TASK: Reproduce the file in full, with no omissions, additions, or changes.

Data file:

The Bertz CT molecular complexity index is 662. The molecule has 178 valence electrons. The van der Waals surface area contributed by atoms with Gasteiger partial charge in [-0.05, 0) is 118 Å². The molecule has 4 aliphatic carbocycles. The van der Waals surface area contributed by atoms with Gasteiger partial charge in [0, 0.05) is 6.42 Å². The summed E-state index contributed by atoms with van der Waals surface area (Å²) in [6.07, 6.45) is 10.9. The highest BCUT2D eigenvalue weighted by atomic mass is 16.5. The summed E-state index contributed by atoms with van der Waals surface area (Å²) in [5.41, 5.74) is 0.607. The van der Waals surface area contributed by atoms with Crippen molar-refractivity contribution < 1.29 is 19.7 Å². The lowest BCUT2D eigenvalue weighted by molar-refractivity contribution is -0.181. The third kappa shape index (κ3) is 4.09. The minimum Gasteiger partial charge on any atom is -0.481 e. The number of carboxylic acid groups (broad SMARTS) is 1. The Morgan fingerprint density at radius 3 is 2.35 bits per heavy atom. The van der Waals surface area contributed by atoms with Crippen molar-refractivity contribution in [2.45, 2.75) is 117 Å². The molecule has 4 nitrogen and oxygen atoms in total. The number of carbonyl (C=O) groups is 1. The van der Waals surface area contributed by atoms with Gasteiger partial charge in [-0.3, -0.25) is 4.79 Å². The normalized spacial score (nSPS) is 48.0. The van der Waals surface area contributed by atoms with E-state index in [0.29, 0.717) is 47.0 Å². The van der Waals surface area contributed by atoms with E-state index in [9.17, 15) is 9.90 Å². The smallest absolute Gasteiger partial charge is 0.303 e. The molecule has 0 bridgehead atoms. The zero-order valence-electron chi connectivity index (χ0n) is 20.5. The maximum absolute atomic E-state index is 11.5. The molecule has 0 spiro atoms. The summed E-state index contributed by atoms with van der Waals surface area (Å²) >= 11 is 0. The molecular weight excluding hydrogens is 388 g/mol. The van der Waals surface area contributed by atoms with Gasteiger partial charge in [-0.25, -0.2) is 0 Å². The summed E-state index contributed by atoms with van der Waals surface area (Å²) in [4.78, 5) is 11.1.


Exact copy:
The Bertz CT molecular complexity index is 662. The molecule has 178 valence electrons. The van der Waals surface area contributed by atoms with Gasteiger partial charge in [-0.05, 0) is 118 Å². The molecule has 4 aliphatic carbocycles. The van der Waals surface area contributed by atoms with Gasteiger partial charge in [0, 0.05) is 6.42 Å². The summed E-state index contributed by atoms with van der Waals surface area (Å²) in [6.07, 6.45) is 10.9. The highest BCUT2D eigenvalue weighted by atomic mass is 16.5. The summed E-state index contributed by atoms with van der Waals surface area (Å²) in [5.41, 5.74) is 0.607. The van der Waals surface area contributed by atoms with Crippen molar-refractivity contribution < 1.29 is 19.7 Å². The lowest BCUT2D eigenvalue weighted by molar-refractivity contribution is -0.181. The third kappa shape index (κ3) is 4.09. The minimum Gasteiger partial charge on any atom is -0.481 e. The number of carboxylic acid groups (broad SMARTS) is 1. The Morgan fingerprint density at radius 3 is 2.35 bits per heavy atom. The van der Waals surface area contributed by atoms with Crippen molar-refractivity contribution in [2.45, 2.75) is 117 Å². The molecule has 4 nitrogen and oxygen atoms in total. The number of carbonyl (C=O) groups is 1. The van der Waals surface area contributed by atoms with Gasteiger partial charge in [-0.3, -0.25) is 4.79 Å². The normalized spacial score (nSPS) is 48.0. The van der Waals surface area contributed by atoms with E-state index in [0.29, 0.717) is 47.0 Å². The van der Waals surface area contributed by atoms with E-state index in [9.17, 15) is 9.90 Å². The smallest absolute Gasteiger partial charge is 0.303 e. The molecule has 0 bridgehead atoms. The zero-order valence-electron chi connectivity index (χ0n) is 20.5. The maximum absolute atomic E-state index is 11.5. The molecule has 0 spiro atoms. The summed E-state index contributed by atoms with van der Waals surface area (Å²) >= 11 is 0. The molecular weight excluding hydrogens is 388 g/mol. The van der Waals surface area contributed by atoms with Gasteiger partial charge in [-0.25, -0.2) is 0 Å². The summed E-state index contributed by atoms with van der Waals surface area (Å²) in [4.78, 5) is 11.1.